Wednesday, April 21, 2021

America's true national debt?

How big is the US national debt?  Mind you, this is different from the national deficit, which is a year-on-year figure.  The debt refers to the nation's total accumulated debt.  Many sources will give you a figure of 20-something trillion dollars.  A few years ago, the number was around $22 trillion—a debt inherited and added to by successive administrations.  These days, partly thanks to the massive economic shutdown caused by the US's incompetent reaction to the current pandemic, that number has ballooned to $28 trillion.

But according to a nonprofit firm called TIA (Truth in Accounting, not transient ischemic attack), the actual figure for the US's national debt is—get this—around $123 trillion.  That's four to five times the usual estimate, which is already colossal.  Per this Epoch Times article, the US's true national debt subdivides into a debt of almost $800,000 per taxpayer.  (I assume the term "taxpayer" therefore excludes people too young to be in the active workforce.  I further assume that retired seniors, despite not working, do pay their taxes.)  Here's an excerpt:

America’s national debt now exceeds $123 trillion, according to a new report, or more than four times the official figure of $28 trillion, as calculated by the U.S. Treasury Department at the end of March.

Federal spending related to the CCP virus pandemic and economic lockdown added nearly $10 trillion to the total in 2020, according to the latest edition of the “Financial State of the Union 2021” report, compiled and published annually by Chicago-based nonprofit Truth in Accounting (TIA).

But spending amid the pandemic represents only a small portion of the total difference between the official government figure and TIA’s calculation.

“Our measure of the government’s financial condition includes reported federal assets and liabilities, as well as promised, but not funded, Social Security and Medicare benefits,” the report stated.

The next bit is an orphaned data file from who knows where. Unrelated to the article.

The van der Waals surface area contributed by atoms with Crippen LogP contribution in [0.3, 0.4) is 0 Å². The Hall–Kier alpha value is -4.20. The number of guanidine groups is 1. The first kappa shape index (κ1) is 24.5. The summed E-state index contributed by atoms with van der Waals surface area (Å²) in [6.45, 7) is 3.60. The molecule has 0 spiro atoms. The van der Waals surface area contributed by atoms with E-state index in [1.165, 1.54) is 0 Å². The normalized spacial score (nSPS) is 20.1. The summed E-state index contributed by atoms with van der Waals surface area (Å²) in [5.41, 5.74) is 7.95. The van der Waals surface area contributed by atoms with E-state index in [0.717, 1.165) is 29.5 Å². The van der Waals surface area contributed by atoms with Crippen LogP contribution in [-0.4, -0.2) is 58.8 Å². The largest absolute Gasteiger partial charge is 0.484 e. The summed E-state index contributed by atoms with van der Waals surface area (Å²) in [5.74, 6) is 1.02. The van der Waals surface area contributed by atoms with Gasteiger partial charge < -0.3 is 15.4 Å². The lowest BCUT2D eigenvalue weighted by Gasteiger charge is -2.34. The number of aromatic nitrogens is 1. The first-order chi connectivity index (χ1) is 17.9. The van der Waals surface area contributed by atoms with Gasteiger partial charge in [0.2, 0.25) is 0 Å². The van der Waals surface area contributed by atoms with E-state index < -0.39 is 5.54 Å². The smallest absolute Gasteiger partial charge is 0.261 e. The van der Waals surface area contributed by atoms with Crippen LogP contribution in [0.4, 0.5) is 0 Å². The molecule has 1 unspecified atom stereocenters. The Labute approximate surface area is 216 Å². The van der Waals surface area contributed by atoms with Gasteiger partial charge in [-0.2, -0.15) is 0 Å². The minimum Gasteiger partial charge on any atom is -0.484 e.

“Elected and non-elected officials have made repeated financial decisions that have left the federal government with a debt burden of $123.11 trillion, including unfunded Social Security and Medicare promises.”

The TIA report includes in its total debt calculation $55.12 trillion in unfunded Medicare benefits and $41.20 trillion in unfunded Social Security benefits.

Treasury officials don’t include unfunded benefits because they claim recipients have no right to future payments, only to those under current entitlement laws.

The total debt, according to the report, “equates to a $796,000 burden for every federal taxpayer. Because the federal government would need such a vast amount of money from taxpayers to cover this debt, it received an ‘F’ grade for its financial condition.”

Some people assert that "debt is what drives a healthy economy."  What nonsense.  I don't buy into that.  The golden rule is Don't spend beyond your means, and unfortunately, the US is way past the point of no return in its heedless drive to deficit-spend the money of future generations.  What can be done to pare down this debt?  Anything?

1 comment:

John Mac said...

This retired senior still pays his taxes. Of course, since I'm living on a government pension, I'm part of the debt problem.

"Treasury officials don’t include unfunded benefits because they claim recipients have no right to future payments, only to those under current entitlement laws."

That's scary stuff. Seems to be saying, "you didn't earn that pension you worked 35 years to receive and have no right to keep it--we can cut you off whenever we choose." I guess my future is as secure as the US government. Yikes, that's scary too!

I wouldn't be surprised to see the USA go the Venezuela route--it's what socialist economies do--devalue the dollar to where it is worth next to nothing and that 123 trillion is meaningless.

So far the exchange rates here in the PI are holding steady (the peso is surprisingly strong given the wreckage of the economy by idiot COVID policies) so we'll see--will I die of old age or starvation?